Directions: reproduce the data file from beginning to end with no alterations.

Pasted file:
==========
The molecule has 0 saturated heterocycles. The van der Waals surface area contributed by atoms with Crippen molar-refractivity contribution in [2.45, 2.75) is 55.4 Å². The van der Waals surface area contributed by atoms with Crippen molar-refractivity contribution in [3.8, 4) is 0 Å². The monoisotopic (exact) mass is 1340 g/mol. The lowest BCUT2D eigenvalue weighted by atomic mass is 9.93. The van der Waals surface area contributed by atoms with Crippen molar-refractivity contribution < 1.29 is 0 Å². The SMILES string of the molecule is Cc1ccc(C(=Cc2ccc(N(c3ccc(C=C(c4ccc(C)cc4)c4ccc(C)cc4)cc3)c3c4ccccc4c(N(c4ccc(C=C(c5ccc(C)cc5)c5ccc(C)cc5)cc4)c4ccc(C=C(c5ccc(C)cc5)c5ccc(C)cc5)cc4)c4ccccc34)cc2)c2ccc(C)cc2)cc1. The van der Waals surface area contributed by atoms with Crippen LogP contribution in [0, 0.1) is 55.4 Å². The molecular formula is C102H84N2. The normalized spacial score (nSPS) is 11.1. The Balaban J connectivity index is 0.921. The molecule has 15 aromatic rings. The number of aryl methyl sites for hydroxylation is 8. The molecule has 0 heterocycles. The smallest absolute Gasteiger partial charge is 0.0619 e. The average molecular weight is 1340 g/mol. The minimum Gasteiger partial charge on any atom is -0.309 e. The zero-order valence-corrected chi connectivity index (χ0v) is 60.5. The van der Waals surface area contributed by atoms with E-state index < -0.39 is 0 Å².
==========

The molecule has 0 saturated heterocycles. The van der Waals surface area contributed by atoms with Crippen molar-refractivity contribution in [2.45, 2.75) is 55.4 Å². The van der Waals surface area contributed by atoms with Crippen molar-refractivity contribution in [3.8, 4) is 0 Å². The monoisotopic (exact) mass is 1340 g/mol. The lowest BCUT2D eigenvalue weighted by atomic mass is 9.93. The van der Waals surface area contributed by atoms with Crippen molar-refractivity contribution < 1.29 is 0 Å². The SMILES string of the molecule is Cc1ccc(C(=Cc2ccc(N(c3ccc(C=C(c4ccc(C)cc4)c4ccc(C)cc4)cc3)c3c4ccccc4c(N(c4ccc(C=C(c5ccc(C)cc5)c5ccc(C)cc5)cc4)c4ccc(C=C(c5ccc(C)cc5)c5ccc(C)cc5)cc4)c4ccccc34)cc2)c2ccc(C)cc2)cc1. The van der Waals surface area contributed by atoms with Crippen LogP contribution in [0, 0.1) is 55.4 Å². The molecular formula is C102H84N2. The normalized spacial score (nSPS) is 11.1. The Balaban J connectivity index is 0.921. The molecule has 15 aromatic rings. The number of aryl methyl sites for hydroxylation is 8. The molecule has 0 heterocycles. The smallest absolute Gasteiger partial charge is 0.0619 e. The average molecular weight is 1340 g/mol. The minimum Gasteiger partial charge on any atom is -0.309 e. The zero-order valence-corrected chi connectivity index (χ0v) is 60.5. The van der Waals surface area contributed by atoms with E-state index < -0.39 is 0 Å².